Scarmbled Eggs Super!


Published 1953 Random House



The story opens with Peter T. Hooper casually leaning on a kitchen counter talking to a young girl named Liz, with her cat looking on. Peter T. Hooper claims that he is trying not to brag, but wants to let Liz know that he is, in fact, the best cook there is. He goes into an account of some scrambled eggs he made. He didn’t make them out of plain old hen eggs. Instead, he found some fancy eggs, “like the eggs of a Ruffle-Necked Sala-ma-goox!”

Throughout the story he tells Liz about how he collected more and more eggs from stranger and stranger birds. With all of these unique eggs he made Scrambled eggs Super-dee-Dooper-dee-Booper Special de luxe a-la-Peter T. Hooper! 


But even after he collected three hundred and two eggs he still needed more! So, he started enlisting friends to help him retrieve eggs from distant lands, such as eggs from birds that live in Zinzibar-Zanzibar trees. Peter T. Hooper ordered an entire tree full for his special scramble, “hang the expense!”

Finally, he got all the eggs he needed and he broke them into ninety-nine pans. He added beans, ginger, nine prunes and three figs, as well as six cinnamon sticks and a clove and cooked them up.

All of a sudden we’re back in the kitchen with Liz and her cat. Peter T. Hooper gives the resolution of the story by telling Liz that his concoction  tasted exactly like Scrambled eggs Super-dee-Dooper-dee, Special de luxe a-la-Peter T. Hooper.

The end.


This book is a celebration of sound! It is full of fun words and silly rhymes. This can be said about most of Seuss’s books, but because of the an incident that I write about in the “HISTORY” section Seuss had started to realize just how well children pick up on the sound of words in his books. The sounds are fun and playful which keep children engaged and excited about reading.

Like previous books Seuss used a child’s imagination to tell the story. This book follows a common structure found in many of his children’s books. It begins in the regular world; in a normal kitchen. Then our story teller, Peter T. Hooper, tells his audience, Liz, a story. Liz , as well us we, the audience, are transformed into a new world where the bulk of the story takes place. This place is full of wonderfully made up creatures (designating it as another beastiary book). Then just as the story peaks we are transported back to the real world with an image that mimics the beginning of the story; the kitchen, with Liz.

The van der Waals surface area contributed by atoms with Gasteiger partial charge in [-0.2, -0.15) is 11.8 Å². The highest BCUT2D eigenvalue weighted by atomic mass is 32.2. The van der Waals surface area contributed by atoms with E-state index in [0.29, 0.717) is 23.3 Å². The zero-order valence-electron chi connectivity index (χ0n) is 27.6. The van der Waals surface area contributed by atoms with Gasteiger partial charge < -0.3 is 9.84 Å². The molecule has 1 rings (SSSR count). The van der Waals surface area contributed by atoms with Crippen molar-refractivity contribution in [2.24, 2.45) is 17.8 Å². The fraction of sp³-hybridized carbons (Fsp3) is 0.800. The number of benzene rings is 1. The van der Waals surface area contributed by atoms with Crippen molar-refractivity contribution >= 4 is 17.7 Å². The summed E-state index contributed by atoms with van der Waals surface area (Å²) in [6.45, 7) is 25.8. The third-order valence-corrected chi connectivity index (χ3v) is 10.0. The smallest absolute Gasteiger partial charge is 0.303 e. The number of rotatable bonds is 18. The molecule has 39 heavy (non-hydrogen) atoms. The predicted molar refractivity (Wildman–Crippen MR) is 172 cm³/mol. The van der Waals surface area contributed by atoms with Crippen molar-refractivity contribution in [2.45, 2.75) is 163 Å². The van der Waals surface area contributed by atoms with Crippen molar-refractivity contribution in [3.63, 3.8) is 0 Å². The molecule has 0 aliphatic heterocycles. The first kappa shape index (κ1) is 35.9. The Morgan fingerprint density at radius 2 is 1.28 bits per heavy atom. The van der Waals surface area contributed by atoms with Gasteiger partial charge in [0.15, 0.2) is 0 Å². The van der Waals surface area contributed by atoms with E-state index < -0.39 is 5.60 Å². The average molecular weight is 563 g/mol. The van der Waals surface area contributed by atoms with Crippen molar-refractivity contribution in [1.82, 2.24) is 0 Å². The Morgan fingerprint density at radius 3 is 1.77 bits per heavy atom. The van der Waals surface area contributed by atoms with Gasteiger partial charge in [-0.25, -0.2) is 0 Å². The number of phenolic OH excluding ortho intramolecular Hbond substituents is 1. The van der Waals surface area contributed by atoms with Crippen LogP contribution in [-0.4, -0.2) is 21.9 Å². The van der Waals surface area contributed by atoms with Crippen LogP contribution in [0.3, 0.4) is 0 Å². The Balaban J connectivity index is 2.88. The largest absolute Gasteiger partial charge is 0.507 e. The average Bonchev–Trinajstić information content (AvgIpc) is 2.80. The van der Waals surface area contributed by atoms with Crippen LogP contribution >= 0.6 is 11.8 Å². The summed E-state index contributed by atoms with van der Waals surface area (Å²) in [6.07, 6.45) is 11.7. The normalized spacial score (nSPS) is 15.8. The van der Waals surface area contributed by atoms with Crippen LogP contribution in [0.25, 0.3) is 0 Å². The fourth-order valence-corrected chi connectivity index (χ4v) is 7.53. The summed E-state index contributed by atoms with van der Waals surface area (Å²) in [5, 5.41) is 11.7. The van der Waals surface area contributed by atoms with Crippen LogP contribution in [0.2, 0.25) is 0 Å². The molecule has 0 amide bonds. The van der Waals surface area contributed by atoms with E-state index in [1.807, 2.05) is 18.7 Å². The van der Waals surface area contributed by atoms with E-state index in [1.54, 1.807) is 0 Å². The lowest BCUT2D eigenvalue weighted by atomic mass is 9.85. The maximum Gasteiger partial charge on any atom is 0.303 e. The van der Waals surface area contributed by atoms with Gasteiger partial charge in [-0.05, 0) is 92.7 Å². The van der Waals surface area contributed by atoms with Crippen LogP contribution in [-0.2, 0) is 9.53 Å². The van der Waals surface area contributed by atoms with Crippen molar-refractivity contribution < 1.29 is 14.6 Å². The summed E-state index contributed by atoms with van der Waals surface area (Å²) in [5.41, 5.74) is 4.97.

This structure is used in McElligot’s Pool, as well as, If I Ran the Zoo, and later If I Ran the Circus. It is a structure that children follow well, because it starts simply in a recognizable location and then instantly jumps into a new creative world and then snaps back out into the recognizable real world at the end. Children follow this well because it is the same way a child’s mind works when they play. If they’re in the yard and they grab a stick they are now in a castle with a sword. If they are in their living room and they have a light saber, now they are on the snow planet (as my nephew calls it) fighting a Darth Lord. But when the play is finished, just as quickly as they jumped into the world, they are back out of it, in the yard, or the living room.


The dedication is to LIBBY, ORLO, BRAD and BARRY CHILDS. The Childs’ son recited all of Thidwick the Big-Hearted Moose from memory while Seuss was visiting their home one day. Seuss was shocked by it, stating, “I don’t write for kids that young.” This incident made him realize how strongly one can communicate with children through writing.

Like the previous book the printing is in Yellow, Blue and Red with Blue and Yellow alternating each pair of facing pages and Red appearing on each page.

This is the first time Seuss uses the word “Grinch” in a children’s book, but the Beatle-Beaked-Bald-Headed Grinch does not much resemble the Grinch in Whoville that despises Christmas (look for a blog about this book during the week of Christmas!)


(This image is from the movie version, but it has the same appearance in the book.)



This is a long one, but it is technically one massive run on sentence so I have to include the whole thing.

“I went for the kind that were mellow and sweet
And the world’s sweetest eggs are the eggs of the Kweet
Which is due to those very sweet trout which they eat
And those trout…well, they’re sweet ’cause they only eat Wogs
And Wogs, after all, are the world’s sweetest frogs
And the reason they’re sweet is, whenever they lunch
It’s always the world’s sweetest bees that they munch
And the reason no bees can be sweeter than these…
They only eat blossoms off Beezlenut Trees
And these Beezlenut Blossoms are sweater than sweat
And that’s why I nabbed several eggs from the Kweet.”

I just get a kick out of the food chain that Seuss lays out as explanation for the sweetness of the eggs.



Thanks for reading,

Jack St. Rebor


2 comments on “Scarmbled Eggs Super!

  1. Vicki says:

    Has anyone ever figured out how many eggs Peter T. Hooper actually used in his Scrambled Eggs Super?

  2. […] my own due to reading both of these books back to back at a children’s summer camp), that in Scrambled Egg Super! Beezlenut Blossoms are mentioned as the sweetest blossoms there […]

Leave a Reply

Fill in your details below or click an icon to log in: Logo

You are commenting using your account. Log Out /  Change )

Google photo

You are commenting using your Google account. Log Out /  Change )

Twitter picture

You are commenting using your Twitter account. Log Out /  Change )

Facebook photo

You are commenting using your Facebook account. Log Out /  Change )

Connecting to %s